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Understanding Credit & Debt

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by

Jakiah Hayes

on 8 March 2017

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Transcript of Understanding Credit & Debt

What is Credit?
The ability of a customer to obtain goods or services for payment, based on the trust that payment will be made in the future.
5 C's of Credit:
Character: Sometimes called credit history, the first C refers to a borrower's reputation or track record for repaying debts.
Capacity: Capacity measures a borrower's ability to repay a loan by comparing income against recurring debts
Capacity: Lenders also consider any capital the borrower puts toward a potential investment. A large contribution by the borrower decreases the chance of default.
Collateral: Help borrower secure loans.
Conditions: Influence the lender's desire to finance the borrower.
Benefits of having excellent credit:
Low interest rates on credit cards and loans
Better chance for credit card and loan approval
More negotiating power
Get approved for higher limits
Better car insurance rates
Downfalls of Bad Credit:
Credit and Loan applications may not be approved
Difficulty getting approved for an apartment
Security deposits on utilities
You can't get a cell phone contract
Main type of credit:
Open-end credit is a line of credit that can be used over and over again up to a certain limit.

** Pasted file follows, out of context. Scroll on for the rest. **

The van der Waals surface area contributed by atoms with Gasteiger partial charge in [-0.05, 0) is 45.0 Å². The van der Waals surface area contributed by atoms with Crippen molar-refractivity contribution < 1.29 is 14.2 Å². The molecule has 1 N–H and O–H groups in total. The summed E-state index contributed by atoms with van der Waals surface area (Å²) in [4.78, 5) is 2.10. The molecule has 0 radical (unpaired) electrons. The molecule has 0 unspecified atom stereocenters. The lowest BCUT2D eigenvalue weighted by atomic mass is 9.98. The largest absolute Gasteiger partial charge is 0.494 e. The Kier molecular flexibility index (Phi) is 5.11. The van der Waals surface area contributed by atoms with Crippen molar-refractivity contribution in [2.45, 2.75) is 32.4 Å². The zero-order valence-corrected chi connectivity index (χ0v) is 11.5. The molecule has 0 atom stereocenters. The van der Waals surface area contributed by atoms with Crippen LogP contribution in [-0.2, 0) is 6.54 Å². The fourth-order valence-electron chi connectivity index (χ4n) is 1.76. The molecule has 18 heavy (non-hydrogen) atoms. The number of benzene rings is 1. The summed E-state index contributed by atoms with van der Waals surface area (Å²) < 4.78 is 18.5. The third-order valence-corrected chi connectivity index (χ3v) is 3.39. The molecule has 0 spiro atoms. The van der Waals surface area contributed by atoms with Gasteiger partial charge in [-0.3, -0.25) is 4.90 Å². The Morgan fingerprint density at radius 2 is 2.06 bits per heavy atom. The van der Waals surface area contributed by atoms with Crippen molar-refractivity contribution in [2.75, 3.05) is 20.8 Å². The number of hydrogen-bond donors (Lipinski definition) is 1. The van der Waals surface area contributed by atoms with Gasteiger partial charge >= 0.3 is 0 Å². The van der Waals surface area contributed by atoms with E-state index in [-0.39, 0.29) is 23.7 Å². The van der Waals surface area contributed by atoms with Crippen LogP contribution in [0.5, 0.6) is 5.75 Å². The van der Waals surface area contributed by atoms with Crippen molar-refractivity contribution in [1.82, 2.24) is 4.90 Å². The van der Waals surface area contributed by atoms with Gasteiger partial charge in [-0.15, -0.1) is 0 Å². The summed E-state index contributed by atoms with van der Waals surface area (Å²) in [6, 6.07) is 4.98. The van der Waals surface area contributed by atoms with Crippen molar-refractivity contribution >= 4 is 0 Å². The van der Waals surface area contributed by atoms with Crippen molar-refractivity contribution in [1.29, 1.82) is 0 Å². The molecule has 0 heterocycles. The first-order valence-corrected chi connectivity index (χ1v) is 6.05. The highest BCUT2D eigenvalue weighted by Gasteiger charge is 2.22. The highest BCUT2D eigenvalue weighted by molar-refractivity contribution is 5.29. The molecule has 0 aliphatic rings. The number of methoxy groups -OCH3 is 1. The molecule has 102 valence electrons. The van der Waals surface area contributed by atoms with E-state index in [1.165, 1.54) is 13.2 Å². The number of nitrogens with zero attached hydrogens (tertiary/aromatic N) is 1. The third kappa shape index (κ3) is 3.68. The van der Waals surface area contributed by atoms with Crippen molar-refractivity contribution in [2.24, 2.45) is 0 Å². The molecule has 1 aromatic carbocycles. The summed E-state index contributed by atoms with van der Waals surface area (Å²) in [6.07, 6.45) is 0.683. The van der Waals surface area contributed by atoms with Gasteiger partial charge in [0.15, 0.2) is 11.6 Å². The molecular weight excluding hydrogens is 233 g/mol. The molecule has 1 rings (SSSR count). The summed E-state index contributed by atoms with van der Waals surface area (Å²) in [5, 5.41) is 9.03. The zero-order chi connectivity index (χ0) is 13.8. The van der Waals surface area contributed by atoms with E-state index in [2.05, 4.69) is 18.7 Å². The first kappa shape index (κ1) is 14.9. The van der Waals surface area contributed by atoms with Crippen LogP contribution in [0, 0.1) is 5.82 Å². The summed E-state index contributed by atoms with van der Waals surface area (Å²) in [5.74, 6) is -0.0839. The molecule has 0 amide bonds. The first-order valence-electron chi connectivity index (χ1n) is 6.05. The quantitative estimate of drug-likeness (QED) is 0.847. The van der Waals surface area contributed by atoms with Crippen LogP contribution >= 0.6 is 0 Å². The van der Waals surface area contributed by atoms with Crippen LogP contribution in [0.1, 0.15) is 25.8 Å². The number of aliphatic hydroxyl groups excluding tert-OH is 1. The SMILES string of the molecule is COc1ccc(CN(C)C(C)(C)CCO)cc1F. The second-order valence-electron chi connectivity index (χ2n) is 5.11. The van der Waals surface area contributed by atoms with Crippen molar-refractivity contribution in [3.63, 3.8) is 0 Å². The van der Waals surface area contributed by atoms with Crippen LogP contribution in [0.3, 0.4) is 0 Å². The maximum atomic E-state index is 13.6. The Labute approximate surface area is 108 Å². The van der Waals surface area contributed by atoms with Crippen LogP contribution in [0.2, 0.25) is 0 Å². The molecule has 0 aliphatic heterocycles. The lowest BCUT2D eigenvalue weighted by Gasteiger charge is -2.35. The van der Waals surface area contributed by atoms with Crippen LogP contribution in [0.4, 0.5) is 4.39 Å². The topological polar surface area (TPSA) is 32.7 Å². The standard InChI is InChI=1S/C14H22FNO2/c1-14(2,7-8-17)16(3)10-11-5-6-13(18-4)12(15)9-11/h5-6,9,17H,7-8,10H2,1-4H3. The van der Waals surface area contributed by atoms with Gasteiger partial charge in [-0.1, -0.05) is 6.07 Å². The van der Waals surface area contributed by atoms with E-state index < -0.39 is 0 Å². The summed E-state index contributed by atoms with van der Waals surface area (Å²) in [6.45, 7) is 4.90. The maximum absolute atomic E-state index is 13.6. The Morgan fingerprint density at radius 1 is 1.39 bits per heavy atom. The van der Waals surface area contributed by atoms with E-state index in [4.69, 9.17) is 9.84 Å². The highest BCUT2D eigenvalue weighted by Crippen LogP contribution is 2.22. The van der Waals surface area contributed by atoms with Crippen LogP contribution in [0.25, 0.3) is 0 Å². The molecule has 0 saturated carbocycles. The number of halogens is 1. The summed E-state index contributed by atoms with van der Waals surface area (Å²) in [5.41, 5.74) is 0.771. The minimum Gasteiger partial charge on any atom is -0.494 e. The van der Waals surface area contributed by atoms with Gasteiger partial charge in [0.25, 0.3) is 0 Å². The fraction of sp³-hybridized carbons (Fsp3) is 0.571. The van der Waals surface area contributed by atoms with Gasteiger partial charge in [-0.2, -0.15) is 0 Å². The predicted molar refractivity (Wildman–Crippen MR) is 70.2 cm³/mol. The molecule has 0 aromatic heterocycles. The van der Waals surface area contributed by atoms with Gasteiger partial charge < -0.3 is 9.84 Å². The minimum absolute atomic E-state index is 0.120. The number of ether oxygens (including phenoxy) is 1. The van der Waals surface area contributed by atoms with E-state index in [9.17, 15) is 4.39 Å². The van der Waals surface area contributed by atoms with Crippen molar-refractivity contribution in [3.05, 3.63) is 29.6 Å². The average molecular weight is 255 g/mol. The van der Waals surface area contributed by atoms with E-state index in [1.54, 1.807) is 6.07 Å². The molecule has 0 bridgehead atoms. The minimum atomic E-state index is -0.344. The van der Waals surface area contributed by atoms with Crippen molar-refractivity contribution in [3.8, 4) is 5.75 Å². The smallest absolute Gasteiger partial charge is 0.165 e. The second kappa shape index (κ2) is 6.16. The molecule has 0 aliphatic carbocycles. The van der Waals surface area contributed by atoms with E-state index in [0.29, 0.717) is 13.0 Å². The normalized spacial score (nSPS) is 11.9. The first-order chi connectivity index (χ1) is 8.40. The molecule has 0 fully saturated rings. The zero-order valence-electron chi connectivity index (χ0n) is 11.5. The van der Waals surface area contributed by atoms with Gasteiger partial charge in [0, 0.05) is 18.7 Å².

Examples of open-end credit are credit cards, such as Visa and MasterCard

Closed-end credit is credit given for a specific amount of money or purchase.
Examples of closed-end credit are home, car, and student loans.

How to establish good credit:
Apply for a secured credit card
Apply for a credit- builder loan
Get a co-signer
Become an authorized user on someone else's credit card
Get credit for the rent you pay
Understanding Credit & Debt
10 Credit Terms
Creditor: The person who lends money or provides credit
Debtor: The person who borrows money or receives credit.
Interest: Creditors charge a fee; borrowing money or using credit
Secured Loan: A loan backed up by collateral.
Collateral: Something of value, such as the property purchased, that the creditor can take if the loan is not repaid.
Security Interest: A creditor;s right to take collateral if a loan is not repaid.
Default: Failure to make loan payments on time or live up to the terms of a credit agreement.
Guarantor: Agrees to pay off a debt only if a debtor defaults.
Surety: Agreed to pay off a debt outright, in place of the debtor.
Finance Charge: The total cost of the loan in dollars and cents.
Full transcript